01 November 2014

Transcending False Dilemmas with Living Income Guaranteed – Part 3 – Tools of Intervention

This post is a continuation to the blog-posts:

Transcending False Dilemmas with Living Income Guaranteed – Part 1
Transcending False Dilemmas with Living Income Guaranteed – Part 2 – Sustainability vs Full Employment

Please read them first for context.

Example 2

‘The government has two kinds of policy at its disposal to correct market failures: fiscal policy and monetary policy – not using these policies means letting the free market dictate economic conditions.’

Most economists have come to accept that the free market is the ideal way of conducting economic activity – let market forces dictate prices and output and don’t try to control these forces, because they eventually create the best outcome for everyone. Most economists, however, have also come to accept that there are certain situations in which intervention is called for – to correct market failures and inefficiencies. Looking at only the national economy – the ways in which intervention happens, apart from declaring laws that set standards, minimum or maximum requirements, quotas, etc. – fall under the categories of either fiscal policy or monetary policy.

Fiscal policy refers to those policies that have to do with tax collection and government spending. In overly simplistic terms: if the government sees it is needed to increase output and income/employment – it can implement expansionary fiscal policy through reducing taxation and/or increasing government spending.

Monetary policy refers to those policies that have to do with the rate at which money is released into the economy. Here the government has no authority, it is the central bank in each country that influence interest rates to either contract or expand the economy.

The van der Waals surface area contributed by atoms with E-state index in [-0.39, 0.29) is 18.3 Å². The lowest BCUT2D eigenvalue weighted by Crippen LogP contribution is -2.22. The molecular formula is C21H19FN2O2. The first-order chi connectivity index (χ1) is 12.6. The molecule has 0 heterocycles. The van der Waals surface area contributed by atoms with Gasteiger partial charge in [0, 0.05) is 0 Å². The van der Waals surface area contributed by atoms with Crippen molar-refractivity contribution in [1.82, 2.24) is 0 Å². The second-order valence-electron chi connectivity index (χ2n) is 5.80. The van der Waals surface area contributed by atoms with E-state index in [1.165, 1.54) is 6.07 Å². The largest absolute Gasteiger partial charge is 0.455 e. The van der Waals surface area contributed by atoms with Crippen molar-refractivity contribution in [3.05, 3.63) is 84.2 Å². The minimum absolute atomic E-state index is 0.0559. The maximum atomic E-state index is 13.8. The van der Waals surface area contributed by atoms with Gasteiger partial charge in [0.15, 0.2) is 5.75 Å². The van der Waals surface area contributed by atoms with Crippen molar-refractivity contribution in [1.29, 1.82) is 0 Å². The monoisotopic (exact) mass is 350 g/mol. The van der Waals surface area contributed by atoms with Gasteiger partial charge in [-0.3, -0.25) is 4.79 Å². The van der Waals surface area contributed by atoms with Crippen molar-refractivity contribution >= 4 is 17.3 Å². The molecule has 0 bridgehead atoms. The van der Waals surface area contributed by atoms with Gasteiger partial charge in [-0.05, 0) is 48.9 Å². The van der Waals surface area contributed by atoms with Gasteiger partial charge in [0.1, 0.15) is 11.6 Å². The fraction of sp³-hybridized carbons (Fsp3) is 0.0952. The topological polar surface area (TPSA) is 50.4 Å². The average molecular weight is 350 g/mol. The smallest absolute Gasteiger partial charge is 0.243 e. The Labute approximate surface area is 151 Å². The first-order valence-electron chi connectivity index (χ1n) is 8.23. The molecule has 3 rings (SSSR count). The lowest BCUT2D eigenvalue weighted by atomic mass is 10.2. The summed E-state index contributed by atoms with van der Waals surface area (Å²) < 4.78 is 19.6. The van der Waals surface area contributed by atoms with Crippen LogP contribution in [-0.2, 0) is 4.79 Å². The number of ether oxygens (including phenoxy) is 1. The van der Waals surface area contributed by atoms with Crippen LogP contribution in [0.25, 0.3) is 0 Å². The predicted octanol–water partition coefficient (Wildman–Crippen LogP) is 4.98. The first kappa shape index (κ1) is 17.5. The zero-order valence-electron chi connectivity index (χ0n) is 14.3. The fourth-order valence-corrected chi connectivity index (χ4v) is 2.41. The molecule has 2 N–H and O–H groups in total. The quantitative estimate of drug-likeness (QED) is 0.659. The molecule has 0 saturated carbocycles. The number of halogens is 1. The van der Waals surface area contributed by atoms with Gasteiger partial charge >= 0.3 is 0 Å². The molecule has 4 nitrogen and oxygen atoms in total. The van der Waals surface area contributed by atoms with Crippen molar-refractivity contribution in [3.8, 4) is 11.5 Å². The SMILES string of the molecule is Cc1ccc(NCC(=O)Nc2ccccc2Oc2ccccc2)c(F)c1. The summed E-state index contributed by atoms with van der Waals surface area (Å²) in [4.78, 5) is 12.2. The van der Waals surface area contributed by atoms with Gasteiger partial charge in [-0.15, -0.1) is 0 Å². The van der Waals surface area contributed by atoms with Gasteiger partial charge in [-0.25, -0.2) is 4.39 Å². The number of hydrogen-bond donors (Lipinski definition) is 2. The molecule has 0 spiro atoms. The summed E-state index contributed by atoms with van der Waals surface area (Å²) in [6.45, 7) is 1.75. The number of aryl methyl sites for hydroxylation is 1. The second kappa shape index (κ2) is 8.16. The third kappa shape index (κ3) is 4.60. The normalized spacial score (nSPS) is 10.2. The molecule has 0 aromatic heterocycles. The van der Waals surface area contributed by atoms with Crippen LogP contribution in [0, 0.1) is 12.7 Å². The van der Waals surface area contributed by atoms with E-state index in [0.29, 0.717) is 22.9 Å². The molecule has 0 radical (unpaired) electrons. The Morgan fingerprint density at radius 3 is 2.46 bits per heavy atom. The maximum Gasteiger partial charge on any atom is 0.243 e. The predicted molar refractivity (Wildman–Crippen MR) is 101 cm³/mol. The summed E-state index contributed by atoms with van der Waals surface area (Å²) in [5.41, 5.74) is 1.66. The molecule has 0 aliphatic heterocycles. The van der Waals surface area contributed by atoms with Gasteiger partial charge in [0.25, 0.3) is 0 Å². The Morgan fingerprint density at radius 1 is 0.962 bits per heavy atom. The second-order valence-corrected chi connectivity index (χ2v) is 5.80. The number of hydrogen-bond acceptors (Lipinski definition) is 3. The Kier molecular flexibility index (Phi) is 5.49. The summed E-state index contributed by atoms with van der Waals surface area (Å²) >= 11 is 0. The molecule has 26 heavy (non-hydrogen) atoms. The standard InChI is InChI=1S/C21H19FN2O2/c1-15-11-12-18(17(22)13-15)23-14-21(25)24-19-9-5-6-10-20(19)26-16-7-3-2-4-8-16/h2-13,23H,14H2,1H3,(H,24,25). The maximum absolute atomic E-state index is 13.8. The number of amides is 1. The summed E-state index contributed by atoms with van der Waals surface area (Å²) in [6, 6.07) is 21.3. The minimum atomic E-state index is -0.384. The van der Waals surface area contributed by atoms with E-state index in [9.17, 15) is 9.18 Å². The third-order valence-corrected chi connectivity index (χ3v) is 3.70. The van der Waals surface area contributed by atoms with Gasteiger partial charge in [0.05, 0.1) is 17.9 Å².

Both kinds of policies, when used to achieve a certain goal, always have certain drawbacks in other areas. In other words, the usefulness of their application is always limited by the nature of the free market principles – where their use becomes a careful balancing of adjustments here and there to ‘kind of’ have ‘some’ movement in a certain desirable direction.

Problems such as poverty, deprivation, insufficient incomes and job insecurity, to name but a few, cannot be tackled directly from within this economic paradigm – to do so with the use of fiscal and monetary policies would in most countries require substantial interventions – and create substantial drawbacks, crippling the economy in other areas, and over time, undoing its own efforts. So – what can we do? This is just how it is, right? This is just the nature of economics, right? ‘Sorry for those fellas struggling to survive, but there’s really not that much we can do for you. Sure, in theory you have certain basic human rights, but looks like it’s just not gonna happen.’ In brutal terms, that is the attitude that has been adopted when it comes to our economies and the intertwined question of human rights.

At the Equal Life Foundation, we take the guaranteeing of human rights very seriously – in our view, they are not optional and they should not be seen as variables that are dependent on the grace of market forces that may or may not grant these rights at some points in time. Seeing that the conventional paradigm and available policies lack the capacity to ensure these rights, it became clear that it was necessary to step outside of this paradigm and dare to look for alternative measures that CAN guarantee human rights, yet won’t result in the crippling and destabilizing of the whole of the economy.

Providing a Living Income to those who are unemployed or retired through the profits of companies that are considered human rights companies and national resources companies is exactly such a measure. It’s not a fiscal policy, because it is not funded through taxation and it’s not a monetary policy, because it is not funded through printing more money. Fascinatingly – if a measure is none of those two – and it’s not purely free market… ‘well… well… then… it has to be communistic!’ Lol. Yet, it’s not communistic, because the economy will still operate according to free market principles, there will be no centralization of ownership – there will be decentralization – and the role for government would become smaller than it is now.

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